GIS-Based Soil Erosion Modeling for Assessing Land Suitability in the Urban Watershed of Tallo River, South Sulawesi, Indonesia

Sumbangan Baja, Umi Nurmiaty, Samsu Arif

Abstract


Urban watershed is a discrete and complex system where a diverse number of factors govern its quality and health. Soil erosion by water is the most dominant factor that determines a watershed quality, and considered as one of the most significant forms of land degradation that affects sustained productivity of land use. The principal aim of this paper is to utilise spatial-based soil erosion information to assess land suitability at a watershed level. The specific aim is three-fold: (i) to develop techniques based on a GIS in the parameterisation of a soil erosion model, which is designed for use at a large scale assessment; (ii) to assess and map the spatial distribution of average annual rate of soil losses in; (iii) to employ such related concept as soil loss tolerance to determine land suitability at a watershed level. An analytical procedure is used to analyse an urban watershed of Tallo River, in South Sulawesi, Indonesia, with a total area of 43,422 ha. The procedure is executed using RUSLE (Revised Universal Soil Loss Equation), in a GIS environment, utilising available information in the region (including climate, soil, slope, and land use and land conservation practices), and with the assistance of ground surveys. The results indicate that around 56.5% of the area experience annual soil loos of less than 1 ton/ha/year, while erosion rate of more than 25 ton/ha/year covers a total area of 8.9%. Due to a good ground cover in forested land, most of the slopping areas have actual soil losses of 1-5 ton/ha/year. This study reveals that areas categorized as high risk, where only forest cover allowed consist of 9.4%, and those with very low risk cover a total area of 5.4%. Most of the study region (around 84%) experience moderate and low erosion risk, and suitable for cropping with special management practices (CS) + perennial crops (PC) + grass (GR) + and forest (FR). This study suggests that the outputs of this modeling procedure can be used for the identification of land management units based on degradation levels, as well as the most suitable land use to be practiced on individual land units on a sustainable basis.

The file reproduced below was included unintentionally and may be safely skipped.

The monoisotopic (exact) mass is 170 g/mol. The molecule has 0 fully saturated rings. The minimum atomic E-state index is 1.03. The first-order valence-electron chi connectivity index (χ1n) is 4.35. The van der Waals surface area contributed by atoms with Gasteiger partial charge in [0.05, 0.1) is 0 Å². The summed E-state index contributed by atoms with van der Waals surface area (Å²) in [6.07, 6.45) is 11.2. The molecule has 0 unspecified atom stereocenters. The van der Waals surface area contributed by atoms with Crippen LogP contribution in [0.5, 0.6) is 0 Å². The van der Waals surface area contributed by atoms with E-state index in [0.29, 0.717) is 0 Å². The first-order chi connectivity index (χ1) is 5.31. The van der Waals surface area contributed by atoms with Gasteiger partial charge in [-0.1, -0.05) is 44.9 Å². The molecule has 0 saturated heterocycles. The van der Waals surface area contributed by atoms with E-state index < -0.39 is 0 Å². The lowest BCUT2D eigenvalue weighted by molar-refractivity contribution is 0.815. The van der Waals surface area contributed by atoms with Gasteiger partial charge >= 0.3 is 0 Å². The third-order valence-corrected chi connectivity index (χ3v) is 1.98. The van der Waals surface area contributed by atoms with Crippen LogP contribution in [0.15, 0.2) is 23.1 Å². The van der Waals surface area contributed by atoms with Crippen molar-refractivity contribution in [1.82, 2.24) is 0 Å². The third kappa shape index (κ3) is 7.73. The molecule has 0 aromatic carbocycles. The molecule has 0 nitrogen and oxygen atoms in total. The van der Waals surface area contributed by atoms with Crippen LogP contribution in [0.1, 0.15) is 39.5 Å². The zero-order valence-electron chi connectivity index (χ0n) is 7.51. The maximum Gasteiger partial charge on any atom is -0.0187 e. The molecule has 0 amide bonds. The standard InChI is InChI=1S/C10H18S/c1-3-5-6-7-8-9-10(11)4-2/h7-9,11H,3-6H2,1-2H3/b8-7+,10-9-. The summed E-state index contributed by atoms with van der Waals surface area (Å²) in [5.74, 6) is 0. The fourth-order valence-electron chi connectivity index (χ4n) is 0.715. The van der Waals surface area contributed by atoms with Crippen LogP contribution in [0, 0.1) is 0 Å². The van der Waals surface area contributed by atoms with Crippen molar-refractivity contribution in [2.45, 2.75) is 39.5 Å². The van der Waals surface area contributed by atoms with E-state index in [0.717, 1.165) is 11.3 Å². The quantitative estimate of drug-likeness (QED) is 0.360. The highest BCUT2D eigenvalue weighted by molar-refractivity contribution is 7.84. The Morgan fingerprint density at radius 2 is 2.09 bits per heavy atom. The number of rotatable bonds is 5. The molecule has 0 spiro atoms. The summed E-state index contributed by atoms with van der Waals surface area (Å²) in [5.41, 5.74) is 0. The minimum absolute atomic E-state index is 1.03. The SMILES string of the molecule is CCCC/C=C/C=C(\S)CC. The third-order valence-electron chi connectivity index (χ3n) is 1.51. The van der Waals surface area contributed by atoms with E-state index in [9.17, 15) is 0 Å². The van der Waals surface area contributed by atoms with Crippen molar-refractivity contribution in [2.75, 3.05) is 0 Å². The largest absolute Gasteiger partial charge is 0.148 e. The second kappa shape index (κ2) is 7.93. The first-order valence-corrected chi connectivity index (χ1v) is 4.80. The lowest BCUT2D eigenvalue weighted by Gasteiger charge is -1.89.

Full Text: PDF DOI: 10.5539/mas.v8n4p50

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Modern Applied Science   ISSN 1913-1844 (Print)   ISSN 1913-1852 (Online)

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